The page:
as the bargaining representative of Western employees must dissolve with the merger. It also contends that a fundamental question of post-merger representation is presented, and that since issues of representation are current and directly involved the System Board lacks jurisdiction under the RLA and the issues fall under the exclusive jurisdiction of the National Mediation Board.
The situation presented by these conflicting positions is not one of first impression. Other federal courts have confronted similar labor disputes and their consistent recognition of the primary role of the National Mediation Board in resolving questions of representation has governed. Pursuant to the RLA, 45 U.S.C. §§ 155, 181 and 183, Congress has clearly relegated all cases involving the representation of airline employees for collective bargaining purposes to the exclusive jurisdiction of the National Mediation Board. See General Committee of Adjustment v. Missouri-K.-T. Ry., 320 U.S. 323, 335-38, 88 L. Ed. 76, 64 S. Ct. 146 (1943); Switchmen's Union v. National Mediation Board, 320 U.S. 297, 303-07, 88 L. Ed. 61, 64 S. Ct. 95 (1943); International Brotherhood of Teamsters v. Texas International Airlines, Inc., 717 F.2d 157, 161-62 (5th Cir. 1983); Air Line Pilots Association v. Texas International Airlines, Inc., 656 F.2d 16, 22-24 (2d Cir. 1981). See also 9 T. Kheel, Labor Law § 50.07 (1986).
Where both representational issues and "minor" disputes which arguably may not involve representational issues are involved in a single dispute, it is not the role of a court to attempt to define such minor issues and require they be segregated for evaluation by the System Board. As a practical matter the issues inevitably overlap, and any attempt to divide jurisdiction between the System Board and the National Mediation Board would defeat the purposes of the RLA.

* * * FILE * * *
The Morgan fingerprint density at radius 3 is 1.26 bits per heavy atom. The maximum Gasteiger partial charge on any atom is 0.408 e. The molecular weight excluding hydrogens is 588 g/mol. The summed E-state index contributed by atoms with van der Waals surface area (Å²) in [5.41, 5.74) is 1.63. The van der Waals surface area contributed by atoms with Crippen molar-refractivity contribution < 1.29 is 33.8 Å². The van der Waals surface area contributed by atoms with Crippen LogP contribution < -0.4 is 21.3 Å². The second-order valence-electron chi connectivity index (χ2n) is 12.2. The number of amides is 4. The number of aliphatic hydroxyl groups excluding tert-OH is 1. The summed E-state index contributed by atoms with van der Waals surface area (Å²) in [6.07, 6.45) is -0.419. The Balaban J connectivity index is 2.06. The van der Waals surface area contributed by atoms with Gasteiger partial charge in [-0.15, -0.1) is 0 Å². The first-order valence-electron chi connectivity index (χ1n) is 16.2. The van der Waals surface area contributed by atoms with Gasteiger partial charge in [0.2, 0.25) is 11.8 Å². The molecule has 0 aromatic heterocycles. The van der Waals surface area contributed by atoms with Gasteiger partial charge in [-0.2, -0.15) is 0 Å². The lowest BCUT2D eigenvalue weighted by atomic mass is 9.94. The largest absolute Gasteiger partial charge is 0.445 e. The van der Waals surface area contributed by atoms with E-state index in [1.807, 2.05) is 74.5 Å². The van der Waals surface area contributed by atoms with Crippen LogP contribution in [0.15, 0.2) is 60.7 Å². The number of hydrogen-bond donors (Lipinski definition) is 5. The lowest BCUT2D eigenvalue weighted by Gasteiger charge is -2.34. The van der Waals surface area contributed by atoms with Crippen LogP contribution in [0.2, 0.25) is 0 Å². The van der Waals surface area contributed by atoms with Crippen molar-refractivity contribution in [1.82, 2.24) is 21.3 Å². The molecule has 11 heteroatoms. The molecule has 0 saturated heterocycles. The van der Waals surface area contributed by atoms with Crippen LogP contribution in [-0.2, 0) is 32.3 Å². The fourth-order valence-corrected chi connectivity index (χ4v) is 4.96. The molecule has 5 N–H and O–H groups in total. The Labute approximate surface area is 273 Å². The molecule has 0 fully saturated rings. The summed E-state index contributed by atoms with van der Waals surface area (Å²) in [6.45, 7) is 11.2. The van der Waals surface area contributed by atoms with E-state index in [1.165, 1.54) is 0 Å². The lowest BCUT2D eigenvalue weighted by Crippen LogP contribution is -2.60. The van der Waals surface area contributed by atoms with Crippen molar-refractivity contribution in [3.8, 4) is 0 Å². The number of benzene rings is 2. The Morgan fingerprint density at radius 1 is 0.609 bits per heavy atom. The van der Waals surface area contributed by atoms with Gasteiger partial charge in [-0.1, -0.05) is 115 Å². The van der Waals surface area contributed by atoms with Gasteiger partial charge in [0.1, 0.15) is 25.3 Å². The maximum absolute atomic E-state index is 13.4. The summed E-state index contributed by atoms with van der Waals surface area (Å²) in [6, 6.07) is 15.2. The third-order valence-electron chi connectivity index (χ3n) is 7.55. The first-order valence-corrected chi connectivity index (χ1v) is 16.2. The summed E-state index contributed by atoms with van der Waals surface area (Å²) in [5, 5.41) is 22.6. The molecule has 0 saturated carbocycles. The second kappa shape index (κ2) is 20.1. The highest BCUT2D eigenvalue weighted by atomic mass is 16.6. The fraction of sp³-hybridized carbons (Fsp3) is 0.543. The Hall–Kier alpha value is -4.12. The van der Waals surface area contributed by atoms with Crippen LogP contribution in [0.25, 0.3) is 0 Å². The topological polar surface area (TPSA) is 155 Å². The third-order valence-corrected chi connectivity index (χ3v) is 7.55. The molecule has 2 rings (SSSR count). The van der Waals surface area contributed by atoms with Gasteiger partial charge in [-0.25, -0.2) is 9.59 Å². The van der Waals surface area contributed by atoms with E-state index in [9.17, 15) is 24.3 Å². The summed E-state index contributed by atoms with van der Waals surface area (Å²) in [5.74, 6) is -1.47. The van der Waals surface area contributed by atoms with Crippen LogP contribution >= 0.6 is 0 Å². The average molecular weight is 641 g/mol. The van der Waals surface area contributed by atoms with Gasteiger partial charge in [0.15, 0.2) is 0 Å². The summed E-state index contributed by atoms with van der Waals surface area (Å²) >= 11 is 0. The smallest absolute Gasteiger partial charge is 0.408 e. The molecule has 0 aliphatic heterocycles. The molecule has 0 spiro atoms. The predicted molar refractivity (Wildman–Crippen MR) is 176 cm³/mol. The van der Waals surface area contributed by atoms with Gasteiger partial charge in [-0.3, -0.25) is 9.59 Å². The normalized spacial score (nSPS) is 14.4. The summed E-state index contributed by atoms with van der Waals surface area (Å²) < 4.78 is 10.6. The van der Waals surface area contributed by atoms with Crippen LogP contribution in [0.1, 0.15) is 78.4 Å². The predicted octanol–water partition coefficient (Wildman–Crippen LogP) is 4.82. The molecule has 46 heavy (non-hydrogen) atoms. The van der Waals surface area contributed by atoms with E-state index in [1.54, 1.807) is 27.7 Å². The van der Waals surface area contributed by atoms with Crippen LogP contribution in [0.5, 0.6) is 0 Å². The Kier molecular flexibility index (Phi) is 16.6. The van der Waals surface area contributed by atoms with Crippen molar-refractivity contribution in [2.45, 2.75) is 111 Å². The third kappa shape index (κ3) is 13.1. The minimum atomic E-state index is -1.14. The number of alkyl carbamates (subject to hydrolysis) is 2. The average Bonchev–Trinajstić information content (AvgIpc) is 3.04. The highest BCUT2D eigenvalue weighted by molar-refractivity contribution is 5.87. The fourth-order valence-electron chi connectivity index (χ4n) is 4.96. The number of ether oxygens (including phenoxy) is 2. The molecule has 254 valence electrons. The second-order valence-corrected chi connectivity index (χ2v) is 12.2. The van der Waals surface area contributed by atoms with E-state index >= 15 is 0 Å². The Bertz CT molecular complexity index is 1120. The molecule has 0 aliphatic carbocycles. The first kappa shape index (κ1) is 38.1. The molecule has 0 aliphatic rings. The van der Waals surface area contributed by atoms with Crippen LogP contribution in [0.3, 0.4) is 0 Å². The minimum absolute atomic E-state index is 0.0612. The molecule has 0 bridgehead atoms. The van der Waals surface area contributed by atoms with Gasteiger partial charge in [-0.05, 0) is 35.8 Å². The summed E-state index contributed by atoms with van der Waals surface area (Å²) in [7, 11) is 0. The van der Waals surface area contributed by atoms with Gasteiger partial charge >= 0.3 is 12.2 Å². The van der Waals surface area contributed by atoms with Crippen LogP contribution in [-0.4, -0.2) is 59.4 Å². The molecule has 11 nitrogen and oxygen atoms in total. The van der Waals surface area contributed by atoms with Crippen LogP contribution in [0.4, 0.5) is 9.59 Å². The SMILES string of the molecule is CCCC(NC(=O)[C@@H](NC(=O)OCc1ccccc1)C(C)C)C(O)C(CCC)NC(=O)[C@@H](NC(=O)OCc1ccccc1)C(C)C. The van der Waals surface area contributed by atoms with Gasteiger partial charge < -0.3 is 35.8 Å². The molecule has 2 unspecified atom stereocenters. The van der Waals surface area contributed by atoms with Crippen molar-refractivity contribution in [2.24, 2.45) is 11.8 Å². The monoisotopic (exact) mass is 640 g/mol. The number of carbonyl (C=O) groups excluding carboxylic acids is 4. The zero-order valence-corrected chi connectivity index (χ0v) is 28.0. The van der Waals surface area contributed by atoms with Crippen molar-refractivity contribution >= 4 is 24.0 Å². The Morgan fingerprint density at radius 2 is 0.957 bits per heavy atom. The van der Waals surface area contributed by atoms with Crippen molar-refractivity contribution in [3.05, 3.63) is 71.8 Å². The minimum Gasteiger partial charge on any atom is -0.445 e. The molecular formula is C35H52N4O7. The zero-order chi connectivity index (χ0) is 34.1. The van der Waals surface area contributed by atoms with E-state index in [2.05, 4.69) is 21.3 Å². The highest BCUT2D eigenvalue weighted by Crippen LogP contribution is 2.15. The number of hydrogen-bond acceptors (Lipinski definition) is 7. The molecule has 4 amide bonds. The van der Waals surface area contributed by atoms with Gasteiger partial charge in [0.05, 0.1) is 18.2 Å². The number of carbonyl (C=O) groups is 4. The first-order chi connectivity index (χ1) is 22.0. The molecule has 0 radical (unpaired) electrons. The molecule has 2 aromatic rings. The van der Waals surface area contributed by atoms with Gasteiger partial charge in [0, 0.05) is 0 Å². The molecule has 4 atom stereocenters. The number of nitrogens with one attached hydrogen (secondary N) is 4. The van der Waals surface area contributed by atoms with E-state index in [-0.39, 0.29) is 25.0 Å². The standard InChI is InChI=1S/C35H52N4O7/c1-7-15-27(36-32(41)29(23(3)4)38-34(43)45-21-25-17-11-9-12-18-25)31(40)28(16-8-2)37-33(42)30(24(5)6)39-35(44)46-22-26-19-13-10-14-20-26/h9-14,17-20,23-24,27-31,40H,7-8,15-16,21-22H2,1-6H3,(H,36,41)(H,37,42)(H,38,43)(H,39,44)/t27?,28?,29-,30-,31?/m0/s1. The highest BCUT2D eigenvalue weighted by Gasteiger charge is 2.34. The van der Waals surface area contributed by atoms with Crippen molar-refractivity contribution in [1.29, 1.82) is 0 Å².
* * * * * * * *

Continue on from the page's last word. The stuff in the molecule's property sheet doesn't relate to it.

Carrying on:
This is particularly true in merger situations where representational issues inevitably arise and it is "impossible to look only to the existence of a collective bargaining agreement and to isolate it from the other operational and representational matters." International Brotherhood of Teamsters, supra, 717 F.2d at 163. Thus, in cases presenting union challenges to airline mergers, "where a representation dispute appears on the face of the complaint . . . the court is bound to dismiss the action." Air Line Pilots Association, International, supra 656 F.2d at 24 (citing Ruby v. American Airlines, Inc., 323 F.2d 248 (2d Cir. 1963) (Friendly, J.), cert. denied, 376 U.S. 913, 11 L. Ed. 2d 611, 84 S. Ct. 658 (1964)).
There can be no question that the issue of post-merger representation is presented by this dispute. AFA itself recognized in its memorandum in support of summary judgment that a System Board arbitrator might bind Delta to the 1984 agreement "if it wants to proceed with an operational merger," or might otherwise take action that would require Delta, a non-party to the 1984 agreement, to set Western's flight attendants apart from Delta's flight attendants regardless of operational requirements.
For AFA to characterize this as a minor dispute wholly within the province of the System Board ignores the reality of the situation and constitutes an attempt to circumvent procedures clearly mandated by Congress for resolution of disputes by the National Mediation Board under the RLA. See, e.g., Air Line Employees Association, International v. Republic Airlines, Inc, 798 F.2d 967, 968-69 (7th Cir. 1986) (per curiam), cert. denied, 479 U.S. 962, 107 S. Ct. 458, 93 L. Ed. 2d 404 (1986); International Brotherhood of Teamsters, supra, 717 F.2d at 160-61; Air Line Pilots Association, International, supra, 656 F.2d at 23-24.
AFA is entitled to no relief from this Court, and its motion for summary judgment is denied. Western is granted summary judgment and the complaint is dismissed with prejudice. An appropriate Order is filed herewith.
Upon consideration of plaintiff's motion for summary judgment and defendant's cross-motion for summary judgment and the briefs and exhibits filed on each motion, for the reasons stated in a memorandum filed herewith, it is hereby
ORDERED that plaintiff's motion is denied; and it is further
ORDERED that defendant's cross-motion is granted, and plaintiff's complaint dismissed with prejudice; and it is further
ORDERED that each party shall bear its own costs.
February 20, 1987.